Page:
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It’s Complicated: Fantasy Novellas with Complex Relationships

16 Nov


Often with fantasy fiction and movies there is the “good” guy and the “bad” guy, but in two fantasy novellas I enjoyed recently, Tread of Angels and Nothing But Blackened Teeth, things are more complicated than that as are the relationships depicted between the characters.

Tread of Angels
by Rebecca Roanhorse

I had written previously about Rebecca Roanhorse’s Between Earth and Sky series so was curious when I was offered an ARC copy of Tread of Angels from the publisher. This story takes place in an entirely different setting from her previous works, in an Old West where the descendants of Angels and Demons reside. For a short work, it brings up a lot of complex issues about race, family, friendship, romantic relationships and what makes someone “good” or “evil.” Celeste, the main protagonist, can pass in appearance for one of the Elect, though she is of mixed descent and also part Fallen. When her sister is accused of murder she must try to find the truth, forcing her to seek the help of her former demon love for whom she still has feelings. The conclusion surprised me but felt satisfying to the story that was being told, which to me is always the signs of a talented storyteller.

Nothing But Blackened Teeth
by Cassandra Khaw

Nothing But Blackened Teeth was suggested by one of our Science Fiction and Fantasy book club members for our Halloween read this year, when we pick things that veer into the horror genre. It is set in an old Japanese mansion where a group of childhood friends go for a wedding, where the ghost stories they tell awaken the yokai, Japanese spirits, living there including the Ohaguro Bettari, a faceless bride whose only feature is her black teeth, a style that was popular with wealthy women in the Edo period to show they were married. This isn’t your typical haunted house story and like with Tread of Angels, I and the other book discussion group members were surprised by the ending. Again it is another work that will have you question who the “evil” ones really are. While some of the group members would have preferred the story be a bit longer, we had a interesting discussion about toxic friendships. I enjoyed the lush language throughout, which managed to bring beauty to the horror.

Written by:
Aimee Harris
Information and Digital Services Manager

A Dash of History with Your Mysteries: Even Though I Knew the End by CL Polk, Peril in Paris by Rhys Bowen, and Of Dragons, Feasts, and Murders by Aliette De Bodard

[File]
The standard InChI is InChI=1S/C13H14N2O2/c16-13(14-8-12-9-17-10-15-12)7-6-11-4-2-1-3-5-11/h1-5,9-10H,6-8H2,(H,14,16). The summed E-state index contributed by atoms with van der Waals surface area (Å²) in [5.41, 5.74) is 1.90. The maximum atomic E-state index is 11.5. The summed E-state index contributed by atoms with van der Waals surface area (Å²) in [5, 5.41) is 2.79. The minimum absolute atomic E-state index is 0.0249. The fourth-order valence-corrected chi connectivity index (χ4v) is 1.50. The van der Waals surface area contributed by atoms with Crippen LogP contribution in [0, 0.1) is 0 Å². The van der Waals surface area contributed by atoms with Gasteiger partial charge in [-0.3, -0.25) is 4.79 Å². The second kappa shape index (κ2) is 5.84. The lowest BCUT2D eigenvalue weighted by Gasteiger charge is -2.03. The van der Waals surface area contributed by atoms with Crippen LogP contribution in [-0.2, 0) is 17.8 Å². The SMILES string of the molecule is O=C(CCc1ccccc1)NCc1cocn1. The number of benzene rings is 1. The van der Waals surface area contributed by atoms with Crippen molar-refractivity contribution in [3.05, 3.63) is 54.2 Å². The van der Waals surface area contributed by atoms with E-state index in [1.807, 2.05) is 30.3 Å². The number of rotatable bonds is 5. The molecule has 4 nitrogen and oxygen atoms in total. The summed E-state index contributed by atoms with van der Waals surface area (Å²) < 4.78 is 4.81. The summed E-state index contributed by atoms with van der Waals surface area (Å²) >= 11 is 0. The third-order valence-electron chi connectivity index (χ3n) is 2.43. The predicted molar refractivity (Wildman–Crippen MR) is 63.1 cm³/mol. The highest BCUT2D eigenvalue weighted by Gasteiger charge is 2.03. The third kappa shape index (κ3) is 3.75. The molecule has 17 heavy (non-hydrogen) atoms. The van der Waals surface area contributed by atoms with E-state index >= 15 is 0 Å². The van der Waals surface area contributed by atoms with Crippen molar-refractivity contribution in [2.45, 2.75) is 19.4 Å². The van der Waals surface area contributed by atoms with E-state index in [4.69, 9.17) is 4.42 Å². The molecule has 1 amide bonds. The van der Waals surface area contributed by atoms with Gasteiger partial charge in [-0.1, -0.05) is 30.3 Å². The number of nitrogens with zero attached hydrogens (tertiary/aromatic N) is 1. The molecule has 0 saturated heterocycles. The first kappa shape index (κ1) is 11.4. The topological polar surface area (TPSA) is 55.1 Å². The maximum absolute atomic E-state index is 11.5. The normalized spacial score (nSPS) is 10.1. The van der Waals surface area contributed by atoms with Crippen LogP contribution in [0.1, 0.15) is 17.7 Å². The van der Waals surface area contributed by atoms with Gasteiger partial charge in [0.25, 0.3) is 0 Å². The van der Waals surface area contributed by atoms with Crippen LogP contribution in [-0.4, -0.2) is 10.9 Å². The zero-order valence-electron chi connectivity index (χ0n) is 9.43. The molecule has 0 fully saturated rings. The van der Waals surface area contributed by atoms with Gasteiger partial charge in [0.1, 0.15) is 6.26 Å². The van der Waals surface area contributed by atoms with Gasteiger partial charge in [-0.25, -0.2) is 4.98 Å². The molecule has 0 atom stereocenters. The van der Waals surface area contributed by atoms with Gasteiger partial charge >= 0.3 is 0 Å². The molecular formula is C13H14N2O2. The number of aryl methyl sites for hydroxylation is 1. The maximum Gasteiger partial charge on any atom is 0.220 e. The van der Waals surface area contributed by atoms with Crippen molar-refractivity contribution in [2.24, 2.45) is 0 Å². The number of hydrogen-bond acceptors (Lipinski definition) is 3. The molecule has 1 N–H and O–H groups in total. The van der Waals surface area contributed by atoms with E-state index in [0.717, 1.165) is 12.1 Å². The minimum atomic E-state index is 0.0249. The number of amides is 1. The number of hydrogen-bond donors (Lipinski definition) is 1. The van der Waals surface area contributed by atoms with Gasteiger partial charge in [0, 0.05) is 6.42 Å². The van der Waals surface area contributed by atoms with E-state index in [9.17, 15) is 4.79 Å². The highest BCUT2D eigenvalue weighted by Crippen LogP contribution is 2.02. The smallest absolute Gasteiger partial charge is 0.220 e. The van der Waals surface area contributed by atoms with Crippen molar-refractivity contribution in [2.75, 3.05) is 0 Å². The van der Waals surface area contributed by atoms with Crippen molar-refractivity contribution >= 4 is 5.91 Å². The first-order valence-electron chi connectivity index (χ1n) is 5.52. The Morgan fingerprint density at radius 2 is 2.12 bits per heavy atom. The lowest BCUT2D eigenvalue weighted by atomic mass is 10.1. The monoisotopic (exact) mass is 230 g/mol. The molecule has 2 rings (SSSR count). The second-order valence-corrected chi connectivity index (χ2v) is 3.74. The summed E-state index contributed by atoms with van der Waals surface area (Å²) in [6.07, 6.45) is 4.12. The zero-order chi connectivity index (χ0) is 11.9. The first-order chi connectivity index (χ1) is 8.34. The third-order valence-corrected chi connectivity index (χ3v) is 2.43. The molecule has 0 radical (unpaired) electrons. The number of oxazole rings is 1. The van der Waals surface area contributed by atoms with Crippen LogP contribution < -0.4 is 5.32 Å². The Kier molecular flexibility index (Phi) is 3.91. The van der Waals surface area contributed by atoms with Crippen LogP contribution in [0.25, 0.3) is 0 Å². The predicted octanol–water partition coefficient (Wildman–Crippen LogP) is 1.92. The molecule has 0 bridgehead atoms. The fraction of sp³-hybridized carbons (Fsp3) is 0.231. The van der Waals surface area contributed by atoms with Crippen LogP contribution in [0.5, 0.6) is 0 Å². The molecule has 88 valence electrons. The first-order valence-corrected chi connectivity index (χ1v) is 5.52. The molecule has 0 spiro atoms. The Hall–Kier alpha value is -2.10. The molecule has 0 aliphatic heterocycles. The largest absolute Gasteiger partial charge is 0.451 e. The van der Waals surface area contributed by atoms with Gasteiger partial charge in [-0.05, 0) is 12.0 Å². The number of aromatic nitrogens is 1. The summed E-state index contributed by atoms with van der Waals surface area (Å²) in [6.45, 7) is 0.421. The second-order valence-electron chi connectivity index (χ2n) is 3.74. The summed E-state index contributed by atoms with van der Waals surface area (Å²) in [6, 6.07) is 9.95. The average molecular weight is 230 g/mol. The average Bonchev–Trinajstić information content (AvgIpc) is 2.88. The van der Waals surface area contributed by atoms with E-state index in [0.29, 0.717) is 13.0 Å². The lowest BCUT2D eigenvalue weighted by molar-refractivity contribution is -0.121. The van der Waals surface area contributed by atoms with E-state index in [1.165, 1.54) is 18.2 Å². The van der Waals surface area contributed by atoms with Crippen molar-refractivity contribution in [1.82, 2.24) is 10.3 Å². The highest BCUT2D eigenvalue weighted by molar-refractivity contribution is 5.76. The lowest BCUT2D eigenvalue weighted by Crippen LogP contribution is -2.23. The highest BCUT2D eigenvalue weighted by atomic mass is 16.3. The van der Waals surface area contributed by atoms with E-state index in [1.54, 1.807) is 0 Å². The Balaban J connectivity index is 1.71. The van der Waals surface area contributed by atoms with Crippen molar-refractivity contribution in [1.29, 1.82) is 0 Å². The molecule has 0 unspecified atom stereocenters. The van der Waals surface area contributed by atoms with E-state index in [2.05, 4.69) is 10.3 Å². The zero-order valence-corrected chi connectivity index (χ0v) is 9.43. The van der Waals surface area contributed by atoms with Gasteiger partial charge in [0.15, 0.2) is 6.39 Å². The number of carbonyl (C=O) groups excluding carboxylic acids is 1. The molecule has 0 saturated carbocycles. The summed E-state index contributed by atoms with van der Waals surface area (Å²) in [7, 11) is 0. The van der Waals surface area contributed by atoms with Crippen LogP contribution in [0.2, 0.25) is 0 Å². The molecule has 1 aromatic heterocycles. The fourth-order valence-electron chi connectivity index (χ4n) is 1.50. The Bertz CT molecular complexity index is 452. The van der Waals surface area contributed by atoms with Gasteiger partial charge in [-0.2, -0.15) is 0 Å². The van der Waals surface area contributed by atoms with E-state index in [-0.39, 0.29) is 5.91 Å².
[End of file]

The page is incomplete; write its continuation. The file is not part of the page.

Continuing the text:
9 Nov

Even Though I Knew the End
by CL Polk

I had previously read and enjoyed CL Polk’s novel about witches The Midnight Bargain so was curious to check out their latest novel, Even Though I Knew the End. Even Though I Knew the End is a supernatural noir which takes inspiration from The Great Gatsby and is set in an alternative Chicago in the early 20th century where magic and demons are real and deals at the crossroads bring your heart’s desire for the cost of your soul. The supernatural elements are cleverly integrated and the sweet Sapphic romance as well as a story of reunited siblings was fast paced. If anything, it was over a bit too quickly for my taste, I wanted more of the charming characters and their adventures. It also had probably one of my favorite fictional demons. Lucky for you no soul selling required, you can check out a copy from the library.

Peril in Paris
by Rhys Bowen

Peril in Paris, on the other hand, is a good choice for those looking for a historic mystery with less fantasy of the supernatural variety and a bit more humor. I wasn’t sure now that Georgina was married and pregnant with her first child if some of the adventure in the Royal Spyness might be lacking, but Peril in Paris cured any worries I’ve had. Although I’m always a fan of the capers of the poor yet aristocratic Georgina, this novel was one of my favorites with Georgie encountering such historic figures as Coco Chanel and Gertrude Stein when she visits her friend Belinda in France and assists her husband on a secret mission for Britain. Of course there is also a murder mystery to be solved. Rhys Bowen does a brilliant job of weaving together history, humor, romance, and mystery. Fans of cozy mysteries even those not typically interested in historic settings will be delighted. I received an early copy of Peril in Paris and Even Though I Knew the End for review from Netgalley. Hoboken Public Library patrons can borrow them using the Libby App from eBCCLS.

Dragons, Feasts, and Murders
by Aliette De Bodard

Another quick fantasy/mystery read, the novella, Dragons, Feasts, and Murders is the first in the Dragons and Blades series which spun off from the Dominion of the Fallen Trilogy. During Lunar New Year, the dragon prince, Thuan takes his husband Asmodeus, a fallen angel, home to spend time with family, however, the revelries are interrupted by a murder that Asmodeus can’t resist attempting to solve. The setting is an alternate history Vietnamese inspired kingdom at the bottom of the Seine River in post-apocalyptic Paris where characters have an aquatic creature side to their humanoid appearance, which is depicted in as intriguingly original a way as it sounds. You can also borrow the second in De Bodard’s series Of Charms, Ghosts and Grievances from Hoopla.

Written by:
Aimee Harris
Information and Digital Services Manager

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